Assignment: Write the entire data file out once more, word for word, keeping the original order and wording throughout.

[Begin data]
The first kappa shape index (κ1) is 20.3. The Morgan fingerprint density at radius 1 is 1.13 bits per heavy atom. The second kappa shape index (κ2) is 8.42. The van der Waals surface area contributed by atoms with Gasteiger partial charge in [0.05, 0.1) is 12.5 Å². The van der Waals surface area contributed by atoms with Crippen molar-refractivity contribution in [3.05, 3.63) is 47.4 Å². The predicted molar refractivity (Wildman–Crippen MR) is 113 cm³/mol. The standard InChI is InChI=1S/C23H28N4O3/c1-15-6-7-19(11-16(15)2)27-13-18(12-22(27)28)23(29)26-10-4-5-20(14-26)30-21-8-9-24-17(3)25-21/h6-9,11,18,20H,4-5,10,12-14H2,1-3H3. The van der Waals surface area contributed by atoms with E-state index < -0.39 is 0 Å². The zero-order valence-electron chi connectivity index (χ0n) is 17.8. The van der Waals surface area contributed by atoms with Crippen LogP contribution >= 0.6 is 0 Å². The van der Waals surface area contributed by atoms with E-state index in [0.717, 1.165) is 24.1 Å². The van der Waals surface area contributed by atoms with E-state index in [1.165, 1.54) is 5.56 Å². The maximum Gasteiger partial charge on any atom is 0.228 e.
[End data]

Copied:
The first kappa shape index (κ1) is 20.3. The Morgan fingerprint density at radius 1 is 1.13 bits per heavy atom. The second kappa shape index (κ2) is 8.42. The van der Waals surface area contributed by atoms with Gasteiger partial charge in [0.05, 0.1) is 12.5 Å². The van der Waals surface area contributed by atoms with Crippen molar-refractivity contribution in [3.05, 3.63) is 47.4 Å². The predicted molar refractivity (Wildman–Crippen MR) is 113 cm³/mol. The standard InChI is InChI=1S/C23H28N4O3/c1-15-6-7-19(11-16(15)2)27-13-18(12-22(27)28)23(29)26-10-4-5-20(14-26)30-21-8-9-24-17(3)25-21/h6-9,11,18,20H,4-5,10,12-14H2,1-3H3. The van der Waals surface area contributed by atoms with E-state index < -0.39 is 0 Å². The zero-order valence-electron chi connectivity index (χ0n) is 17.8. The van der Waals surface area contributed by atoms with Crippen LogP contribution >= 0.6 is 0 Å². The van der Waals surface area contributed by atoms with E-state index in [0.717, 1.165) is 24.1 Å². The van der Waals surface area contributed by atoms with E-state index in [1.165, 1.54) is 5.56 Å². The maximum Gasteiger partial charge on any atom is 0.228 e.